Do HDMI Surge Protectors Work?

Experiencing a power surge that knocks out your electronics can be incredibly frustrating. A friend of mine noticed that HDMI ports were particularly sensitive, and so decided to install HDMI surge protectors. I decided to look into whether HDMI surge protectors work.

So, do HDMI surge protectors work?

HDMI surge protectors work in the sense that they prevent power surges from traveling through HDMI cables. However, due to the nature of power surges, you’re better installing your surge protector at the power source, not at a secondary connection like a HDMI port.

I think it’s important to understand what power surges are in order to understand whether you need to protect against them. Similarly, it’s worth knowing which are the best devices to install. In this article I’ll give you some information about getting the best surge protectors for your situation.

Also read: 9 best surge protectors for home theater

Installing HDMI surge protectors in your home theater

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Surge protectors can be very useful when it comes to protecting your electronic equipment. Power surges can damage your electronics (sometimes beyond repair), particularly the sensitive ones. This includes things like the hardware in your receiver, and your HDMI cables.

So it would seem logical to install HDMI surge protectors in your system, right? Well not necessarily, as this might not be the best place to install your surge protection. As I’ve mentioned, HDMI ports and cables are pretty sensitive, so any interference could be problematic.

Surge protectors are designed to protect your electronics from spikes in voltage, but in the process add a small capacitance to the device they’re protecting. This means they add a small, but noticeable, electric charge to the device they’re protecting.

While this isn’t really problematic at a power source, it can be on an HDMI cable. These are sensitive and so any change, even one provided by the device protecting, can have an effect on the picture being displayed. The effect could potentially be minimal, or it could render your TV unwatchable.

Another thing to consider when it comes to power surges is that your connection ports are likely not the problem. If you were to experience a power surge in your home theater system, it’s likely the electronics in the HDMI board that have been fried, not the port itself.

The electronic components in your receiver would be more susceptible to power surges, and so power surges through the HDMI cable can be considered a secondary event to this. It’s likely that a power surge would travel through the HDMI board before reaching the port, meaning it would knock the system out anyway.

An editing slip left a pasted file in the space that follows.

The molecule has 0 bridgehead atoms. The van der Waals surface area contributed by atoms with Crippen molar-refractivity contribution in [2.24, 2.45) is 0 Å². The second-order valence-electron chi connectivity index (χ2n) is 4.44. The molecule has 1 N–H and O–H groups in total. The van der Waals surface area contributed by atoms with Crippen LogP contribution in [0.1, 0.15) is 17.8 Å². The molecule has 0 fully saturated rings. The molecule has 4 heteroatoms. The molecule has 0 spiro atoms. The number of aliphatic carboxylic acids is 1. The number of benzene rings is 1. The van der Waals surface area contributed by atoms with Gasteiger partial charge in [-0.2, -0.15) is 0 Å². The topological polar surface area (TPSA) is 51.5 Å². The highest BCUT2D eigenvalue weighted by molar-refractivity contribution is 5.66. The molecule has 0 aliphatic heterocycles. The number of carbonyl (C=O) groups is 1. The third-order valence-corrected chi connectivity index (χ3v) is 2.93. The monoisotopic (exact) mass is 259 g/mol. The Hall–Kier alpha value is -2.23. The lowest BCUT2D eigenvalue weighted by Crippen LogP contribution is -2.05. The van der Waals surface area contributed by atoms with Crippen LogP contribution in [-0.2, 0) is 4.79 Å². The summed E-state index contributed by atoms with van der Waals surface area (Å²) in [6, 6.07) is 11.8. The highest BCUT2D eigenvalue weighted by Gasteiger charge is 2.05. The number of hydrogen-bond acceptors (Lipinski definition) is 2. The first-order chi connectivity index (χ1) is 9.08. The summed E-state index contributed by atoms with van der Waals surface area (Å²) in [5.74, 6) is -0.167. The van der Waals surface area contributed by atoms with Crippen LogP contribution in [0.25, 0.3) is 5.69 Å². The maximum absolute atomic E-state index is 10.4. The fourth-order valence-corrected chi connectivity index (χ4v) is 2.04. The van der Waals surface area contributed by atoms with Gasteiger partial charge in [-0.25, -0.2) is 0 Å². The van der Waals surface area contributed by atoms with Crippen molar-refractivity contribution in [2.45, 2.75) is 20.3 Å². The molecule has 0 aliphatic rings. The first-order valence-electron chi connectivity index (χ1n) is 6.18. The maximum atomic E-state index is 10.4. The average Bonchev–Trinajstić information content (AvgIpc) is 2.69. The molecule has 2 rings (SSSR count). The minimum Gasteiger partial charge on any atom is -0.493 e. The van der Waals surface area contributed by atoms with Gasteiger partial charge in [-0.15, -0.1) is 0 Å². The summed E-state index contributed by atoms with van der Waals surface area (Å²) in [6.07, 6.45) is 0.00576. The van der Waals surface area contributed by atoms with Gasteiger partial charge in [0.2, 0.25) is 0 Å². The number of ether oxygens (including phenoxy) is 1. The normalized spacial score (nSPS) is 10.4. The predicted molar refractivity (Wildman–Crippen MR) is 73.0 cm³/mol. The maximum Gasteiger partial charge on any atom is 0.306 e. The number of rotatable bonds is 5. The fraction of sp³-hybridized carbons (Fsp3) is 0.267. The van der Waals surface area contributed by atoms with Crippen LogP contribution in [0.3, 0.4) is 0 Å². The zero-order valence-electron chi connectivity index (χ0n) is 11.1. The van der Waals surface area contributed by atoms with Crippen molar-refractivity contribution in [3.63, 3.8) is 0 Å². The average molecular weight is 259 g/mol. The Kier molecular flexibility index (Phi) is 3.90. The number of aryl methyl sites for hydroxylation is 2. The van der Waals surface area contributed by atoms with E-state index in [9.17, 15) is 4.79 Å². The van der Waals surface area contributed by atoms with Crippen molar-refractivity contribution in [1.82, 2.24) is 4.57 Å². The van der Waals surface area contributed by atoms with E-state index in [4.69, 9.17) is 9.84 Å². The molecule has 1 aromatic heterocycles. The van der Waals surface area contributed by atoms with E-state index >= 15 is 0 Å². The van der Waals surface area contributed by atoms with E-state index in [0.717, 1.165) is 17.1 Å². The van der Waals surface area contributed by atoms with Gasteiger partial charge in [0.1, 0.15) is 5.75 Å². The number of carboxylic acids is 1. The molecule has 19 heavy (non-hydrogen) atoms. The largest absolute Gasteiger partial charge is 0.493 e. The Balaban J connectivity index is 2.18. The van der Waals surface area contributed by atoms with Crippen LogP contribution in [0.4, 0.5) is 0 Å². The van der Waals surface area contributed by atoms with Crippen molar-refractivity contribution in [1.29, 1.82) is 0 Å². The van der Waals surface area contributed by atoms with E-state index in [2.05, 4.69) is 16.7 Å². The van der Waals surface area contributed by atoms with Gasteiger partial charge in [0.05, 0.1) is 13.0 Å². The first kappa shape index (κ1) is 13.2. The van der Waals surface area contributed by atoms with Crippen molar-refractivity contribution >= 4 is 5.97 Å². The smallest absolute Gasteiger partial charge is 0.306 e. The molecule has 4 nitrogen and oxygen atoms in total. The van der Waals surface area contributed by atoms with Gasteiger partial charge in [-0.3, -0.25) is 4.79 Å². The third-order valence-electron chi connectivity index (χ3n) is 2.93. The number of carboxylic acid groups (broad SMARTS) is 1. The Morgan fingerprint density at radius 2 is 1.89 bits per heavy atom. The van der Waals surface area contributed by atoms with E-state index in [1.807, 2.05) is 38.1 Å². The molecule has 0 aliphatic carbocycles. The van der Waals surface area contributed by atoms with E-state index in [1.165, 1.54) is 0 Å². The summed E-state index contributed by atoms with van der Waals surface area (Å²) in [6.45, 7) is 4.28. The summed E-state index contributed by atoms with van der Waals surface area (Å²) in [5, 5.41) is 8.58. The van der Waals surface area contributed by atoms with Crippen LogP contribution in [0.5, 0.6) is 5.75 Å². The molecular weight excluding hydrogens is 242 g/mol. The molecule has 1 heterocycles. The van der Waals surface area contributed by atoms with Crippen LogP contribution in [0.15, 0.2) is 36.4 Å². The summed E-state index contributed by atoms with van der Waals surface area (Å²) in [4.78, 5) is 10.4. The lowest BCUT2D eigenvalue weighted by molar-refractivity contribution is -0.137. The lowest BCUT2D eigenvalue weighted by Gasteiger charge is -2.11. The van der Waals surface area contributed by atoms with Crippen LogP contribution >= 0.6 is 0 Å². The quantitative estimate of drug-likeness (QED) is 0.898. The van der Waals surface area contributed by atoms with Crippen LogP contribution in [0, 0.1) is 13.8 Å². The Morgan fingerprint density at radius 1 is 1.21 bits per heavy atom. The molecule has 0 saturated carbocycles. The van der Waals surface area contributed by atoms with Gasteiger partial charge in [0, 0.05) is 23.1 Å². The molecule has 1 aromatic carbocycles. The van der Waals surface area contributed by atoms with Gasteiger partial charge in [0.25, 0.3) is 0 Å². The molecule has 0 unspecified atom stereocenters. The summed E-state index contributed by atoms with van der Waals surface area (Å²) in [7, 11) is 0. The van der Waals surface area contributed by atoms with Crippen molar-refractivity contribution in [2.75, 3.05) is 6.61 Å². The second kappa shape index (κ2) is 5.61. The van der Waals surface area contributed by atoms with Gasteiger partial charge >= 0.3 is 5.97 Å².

Either way, the short answer is that surge protection can be a useful addition to your home theater, but this shouldn’t necessarily be surge protection at your HDMI ports. Power surges should be addressed at a much broader level than an HDMI port because there are other components in your system that’ll probably also be affected by a power surge.

What are power surges?

You might think it’s obvious what power surges are and what causes them, but it’s worth knowing about this in relation to your home theater equipment. Understanding specifically about power surges and their effect on your system allows you to make better plans for protecting against them.

Power surges are also known as electro-static discharge, which is the same as you getting a small shock from touching a metal device. Essentially the same thing is happening to your electronic equipment, but on a different scale. Electronic devices are obviously greatly affected by these events.

The video below offers an easy explanation.

Probably the best-known example of an event that causes a power surge is lightning. When lightning strikes near a power cable, it can boost the energy traveling along the cable by millions of volts. However, this is realistically the least common example of power surges.

More common causes are things like faulty wiring, old equipment, issues with transformers, and other problems in the system that cause fluctuations in the power supply. If you’ve been hit by a power surge in your home then these are the most likely causes for it.

So, when it comes to adding surge protection to your system, it isn’t always necessary. If you live in an area with clean power then you shouldn’t have a problem. But if you notice things like flickering lights and power failure, it’ll definitely be worth installing some surge protection if you haven’t already.

What is surge protection?